Alliteration and her sisters 

Round the rugged rock the ragged rascal ran. (rock not included)

Round the rugged rock the ragged rascal ran.

We all know that one, don’t we? Though I usually get rugged and ragged back to front. I have to remind myself that whilst a rascal can be rugged or ragged, a rock can pretty much only be rugged.

As we learned in junior school, alliteration is putting together words with the same initial letter. In the case of the above phrase, R, the pirate’s favourite letter.  This repetition is the foundation of our childhood tongue-twisters. English is not the only language to have these:

French ones:

Les chaussettes de l’archiduchesse, sont-elles sèches? Archi-sèches. (translation: The archduchesses socks: are they dry? Very dry.)

Ces cerises sont si sûres qu’on ne sait pas si c’en sont. (translation: These cherries are so sour, we’re not sure if they are (cherries).)

German ones: 

Schnecken erschrecken, wenn sie an Schnecken schlecken, weil zum Schrecken vieler Schnecken Schnecken nicht schmecken. (translation: Snails are shocked when they lick snails because to the surprise of many snails, snails don’t taste good).

Der Grabengräber gräbt die Gräben. Der Grubengräber gräbt die Gruben. Graben Grabengräber Gruben? Graben Grubengräber Gräben? Nein! Grabengräber graben Gräben. Grubengräber graben Gruben.  (translation:  The gravedigger digs graves. The ditchdigger digs ditches. Do ditchdiggers dig graves? Do gravediggers dig ditches? No!
Gravediggers dig graves. Ditchdiggers dig ditches.)

So now you know! Feel free to use these at virtual-parties, to amaze and impress your friends.

Amuse your cat with a large repertoire of tongue-twisters in various languages…

Alliteration can be a useful literary device when writing, and like most literary devices, it is used to make the reader feel, view or interpret your writing in a particular way by creating a mood or appearance. But use it sparingly. The problem with any literary device, is that all too easily it can draw attention away from what you’re writing and turn the focus to how you’re writing. This will distract your reader from your story in the same way you can sometimes fail to see the puppet-show because you’re focusing on the strings.  Having spent all that time gently leading the reader to suspend disbelief, you don’t want to ruin things by breaking the spell now.

Here are a few more literary devices:

Sibilance is the repeated use of an S sound, or a hissing sound. You put together words with lots of S, SH and soft C sounds: Sid’s silly scented snake slithered smoothly across the shiny façade. Unlike with Alliteration, the repeated sounds don’t have to be confined to the beginning of the word.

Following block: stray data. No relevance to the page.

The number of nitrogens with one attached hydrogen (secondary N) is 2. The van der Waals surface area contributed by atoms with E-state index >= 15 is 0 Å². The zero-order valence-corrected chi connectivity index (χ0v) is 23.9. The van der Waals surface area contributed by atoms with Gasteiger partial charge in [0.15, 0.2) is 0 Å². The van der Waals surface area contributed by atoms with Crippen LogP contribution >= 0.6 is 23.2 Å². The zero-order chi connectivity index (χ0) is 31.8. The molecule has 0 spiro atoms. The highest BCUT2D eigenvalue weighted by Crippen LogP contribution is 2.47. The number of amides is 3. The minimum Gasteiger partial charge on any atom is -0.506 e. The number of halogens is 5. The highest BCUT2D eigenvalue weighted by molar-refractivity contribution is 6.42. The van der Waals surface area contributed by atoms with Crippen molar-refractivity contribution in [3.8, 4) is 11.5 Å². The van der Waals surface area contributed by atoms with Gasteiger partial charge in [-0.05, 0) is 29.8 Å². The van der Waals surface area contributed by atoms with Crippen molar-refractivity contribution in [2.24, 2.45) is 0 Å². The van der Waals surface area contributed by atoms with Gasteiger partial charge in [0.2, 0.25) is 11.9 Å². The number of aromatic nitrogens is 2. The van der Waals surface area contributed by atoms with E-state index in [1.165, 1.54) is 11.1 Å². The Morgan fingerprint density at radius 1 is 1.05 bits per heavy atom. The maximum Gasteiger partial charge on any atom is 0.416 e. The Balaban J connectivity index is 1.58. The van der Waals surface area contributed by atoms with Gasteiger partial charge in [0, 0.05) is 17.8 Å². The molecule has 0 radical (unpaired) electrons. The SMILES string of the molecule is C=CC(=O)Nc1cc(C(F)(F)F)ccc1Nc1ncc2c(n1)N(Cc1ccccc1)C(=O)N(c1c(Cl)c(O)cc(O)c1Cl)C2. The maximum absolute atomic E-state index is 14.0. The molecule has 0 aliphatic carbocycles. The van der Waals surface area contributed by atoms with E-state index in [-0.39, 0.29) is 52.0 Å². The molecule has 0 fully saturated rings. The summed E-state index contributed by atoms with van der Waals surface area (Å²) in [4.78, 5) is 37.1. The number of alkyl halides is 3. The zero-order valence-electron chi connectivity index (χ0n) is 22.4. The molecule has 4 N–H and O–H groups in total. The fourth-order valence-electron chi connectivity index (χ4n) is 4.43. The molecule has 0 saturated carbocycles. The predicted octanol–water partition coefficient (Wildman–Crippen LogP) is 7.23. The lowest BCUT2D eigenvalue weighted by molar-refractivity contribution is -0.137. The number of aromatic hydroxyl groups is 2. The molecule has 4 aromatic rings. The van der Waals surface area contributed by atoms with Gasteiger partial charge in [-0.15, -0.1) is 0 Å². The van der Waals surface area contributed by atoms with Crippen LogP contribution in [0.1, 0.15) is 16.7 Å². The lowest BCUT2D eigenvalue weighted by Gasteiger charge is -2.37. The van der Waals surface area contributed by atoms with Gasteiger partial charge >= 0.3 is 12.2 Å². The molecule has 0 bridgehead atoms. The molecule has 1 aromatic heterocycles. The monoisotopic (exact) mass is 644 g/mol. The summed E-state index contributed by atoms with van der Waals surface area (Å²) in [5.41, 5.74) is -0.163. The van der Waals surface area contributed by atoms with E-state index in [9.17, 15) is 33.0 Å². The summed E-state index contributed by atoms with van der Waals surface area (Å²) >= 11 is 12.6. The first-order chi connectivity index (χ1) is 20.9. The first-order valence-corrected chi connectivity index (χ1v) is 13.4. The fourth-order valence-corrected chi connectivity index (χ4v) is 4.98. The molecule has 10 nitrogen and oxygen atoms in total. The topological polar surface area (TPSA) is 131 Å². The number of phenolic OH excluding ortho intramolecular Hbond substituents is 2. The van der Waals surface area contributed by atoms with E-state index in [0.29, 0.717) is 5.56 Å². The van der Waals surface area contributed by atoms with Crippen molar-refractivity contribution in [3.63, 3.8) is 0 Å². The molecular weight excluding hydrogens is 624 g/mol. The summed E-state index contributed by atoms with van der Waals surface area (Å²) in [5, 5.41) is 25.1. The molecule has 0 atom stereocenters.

Assonance is the repeated use of vowel sounds: cut jug, heed beat,   or the same or similar consonants with different vowels: jiggle juggle, dilly-dally.

Consonance is the repetition of matching consonant sounds: ruthless cutthroats, repeated reports. It can quickly descend into Alliteration if only the initial letter(s) are repeated!

”A soldier’s life is terrible hard,’ said Alice.’

These are used to create a certain mood, or an attitude, or making the reader see a character or setting in a particular way. These can also imbue your writing with a poetic or lyrical quality. You might want your readers mesmerised by a particular scene if you are going to follow it with something spectacular: the calm before the storm effect.  Think of movies where there is a soft love scene before the hero goes into battle.

In fact most poetry contains one or more of these devices. Think of Wordworth’s poem I Wandered Lonely As A Cloud, with all the repeated Ls, the Hs, the Ds, the long vowels of wandered, lonely and cloud.  Or  Buckingham Palace by A A Milne, with its repeated lines and rhyming words. 

Or in this, one of my favourite short poems, there is a clever mixture of all these devices – see if you can spot them!

Song by Christina Rosetti 

When I am dead, my dearest

Sing no sad songs for me;

Plant thou no roses at my head,

Nor shady cypress tree:

Be the green grass above me

With showers and dewdrops wet;

And if thou wilt, remember,

And if thou wilt, forget.

I shall not see the shadows,

I shall not feel the rain;

I shall not hear the nightingale

Sing on, as if in pain:

And dreaming through the twilight

That doth not rise nor set,

Haply I may remember,

And haply may forget.

These literary devices can have a unifying effect, making all parts fit together with a repetition of shared letters and sounds, or by ensuring the reader remembers certain sounds or words. But like all good things, in prose it needs to be used in moderation.  Don’t make your writing just a collection of tongue-twisters!

***

2 thoughts on “Alliteration and her sisters 

Leave a Reply

Fill in your details below or click an icon to log in:

WordPress.com Logo

You are commenting using your WordPress.com account. Log Out /  Change )

Google photo

You are commenting using your Google account. Log Out /  Change )

Twitter picture

You are commenting using your Twitter account. Log Out /  Change )

Facebook photo

You are commenting using your Facebook account. Log Out /  Change )

Connecting to %s

This site uses Akismet to reduce spam. Learn how your comment data is processed.